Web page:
She worked for a year on the publishing project with his best friend, John Gilbert, though it wasn't easy. "I still find it painful to read them," she said. "It's sometimes very hard for me."

She hopes, though, that others will find the poems moving and energizing.

Family members marvel at her strength, said sister-in-law Debbie McEneaney.

Two days after the catastrophic attack on New York, Eamon McEneaney's six older siblings and their spouses and other family members gathered at his New Canaan, Conn., home.

Whereas other families would cling to hope for many more days or even weeks, Bonnie McEneaney told the extended family what they already knew: her husband was dead. "I felt him brush by me in the wind," she said at the time.

She asked that they each hug her children -- Brendan, then 12, Jennifer, 9, and twins Kyle and Kevin, who were 6 -- and tell them: "Daddy is not coming back."

Grief, for the loved ones of 9/11 victims, McEneaney said, "is part of our identity. You carry it with you every day. You wish you could wash it off. But you can't."

She doesn't hate Osama bin Laden or anyone else, describing him simply as "pathetic."

About the terrorists in general, she added: "I feel very sorry for people who are so disturbed."

She said her children are doing "pretty well."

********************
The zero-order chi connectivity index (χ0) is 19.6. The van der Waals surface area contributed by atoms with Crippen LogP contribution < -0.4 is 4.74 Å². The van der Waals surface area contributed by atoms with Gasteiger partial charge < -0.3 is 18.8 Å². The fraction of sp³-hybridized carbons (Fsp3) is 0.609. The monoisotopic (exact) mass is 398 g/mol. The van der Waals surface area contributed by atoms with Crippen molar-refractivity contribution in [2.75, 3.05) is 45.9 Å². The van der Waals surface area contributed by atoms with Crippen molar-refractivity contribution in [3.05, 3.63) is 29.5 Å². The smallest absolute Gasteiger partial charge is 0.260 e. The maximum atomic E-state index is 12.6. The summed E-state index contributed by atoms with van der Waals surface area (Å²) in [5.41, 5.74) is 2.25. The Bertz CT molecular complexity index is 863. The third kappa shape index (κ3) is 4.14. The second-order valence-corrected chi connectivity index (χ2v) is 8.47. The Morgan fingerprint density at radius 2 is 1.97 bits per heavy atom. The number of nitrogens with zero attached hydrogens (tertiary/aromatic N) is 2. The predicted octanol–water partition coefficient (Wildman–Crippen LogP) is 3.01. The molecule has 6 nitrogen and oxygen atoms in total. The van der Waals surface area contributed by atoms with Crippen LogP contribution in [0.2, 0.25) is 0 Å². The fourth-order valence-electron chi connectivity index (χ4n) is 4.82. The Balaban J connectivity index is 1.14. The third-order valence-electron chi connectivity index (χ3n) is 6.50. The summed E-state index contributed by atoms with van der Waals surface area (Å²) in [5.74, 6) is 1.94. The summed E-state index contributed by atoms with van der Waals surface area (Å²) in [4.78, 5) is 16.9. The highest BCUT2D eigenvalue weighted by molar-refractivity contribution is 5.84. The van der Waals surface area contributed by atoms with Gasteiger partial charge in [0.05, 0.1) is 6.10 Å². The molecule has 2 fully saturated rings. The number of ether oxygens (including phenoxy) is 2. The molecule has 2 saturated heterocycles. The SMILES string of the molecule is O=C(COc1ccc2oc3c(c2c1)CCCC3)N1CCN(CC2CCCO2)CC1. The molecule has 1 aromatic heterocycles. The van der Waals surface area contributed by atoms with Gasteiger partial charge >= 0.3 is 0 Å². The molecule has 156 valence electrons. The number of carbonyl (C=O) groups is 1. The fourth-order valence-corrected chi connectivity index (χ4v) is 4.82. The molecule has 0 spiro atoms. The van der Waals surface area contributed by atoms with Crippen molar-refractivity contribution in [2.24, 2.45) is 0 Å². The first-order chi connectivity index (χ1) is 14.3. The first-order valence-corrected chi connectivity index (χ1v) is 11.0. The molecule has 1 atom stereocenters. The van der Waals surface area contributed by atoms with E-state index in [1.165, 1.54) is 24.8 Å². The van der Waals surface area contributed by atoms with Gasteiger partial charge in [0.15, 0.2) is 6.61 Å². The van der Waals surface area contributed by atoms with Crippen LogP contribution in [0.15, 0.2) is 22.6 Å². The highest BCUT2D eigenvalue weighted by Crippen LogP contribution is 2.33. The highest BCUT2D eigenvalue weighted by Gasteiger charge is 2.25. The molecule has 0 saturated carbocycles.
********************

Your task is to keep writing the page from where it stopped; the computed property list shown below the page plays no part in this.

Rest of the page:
If she, as a surviving parent, couldn't carry on, "then my kids wouldn't be moving forward in a healthy way."

It helps that the extended McEneaney family is so close.

There were times
-- Anon (Friend {})
14 Oct 2004


There were times when Debbie McEneaney felt she'd married a whole family and not just Kevin. "They all went to Eamon's games," she recalled.

"In all the time I've been with my husband, my father-in-law has sent him a poem at Christmas," she said, adding that he sends one to all his children each year.

Ed McEneaney, whose parents were from County Monaghan, will be 89 on Dec. 23, the same day his youngest child, Eamon, would have turned 50.

Before that, the entire family will gather for Thanksgiving at the eldest sibling's home in Boston. This year, they'll celebrate the publication of the poems.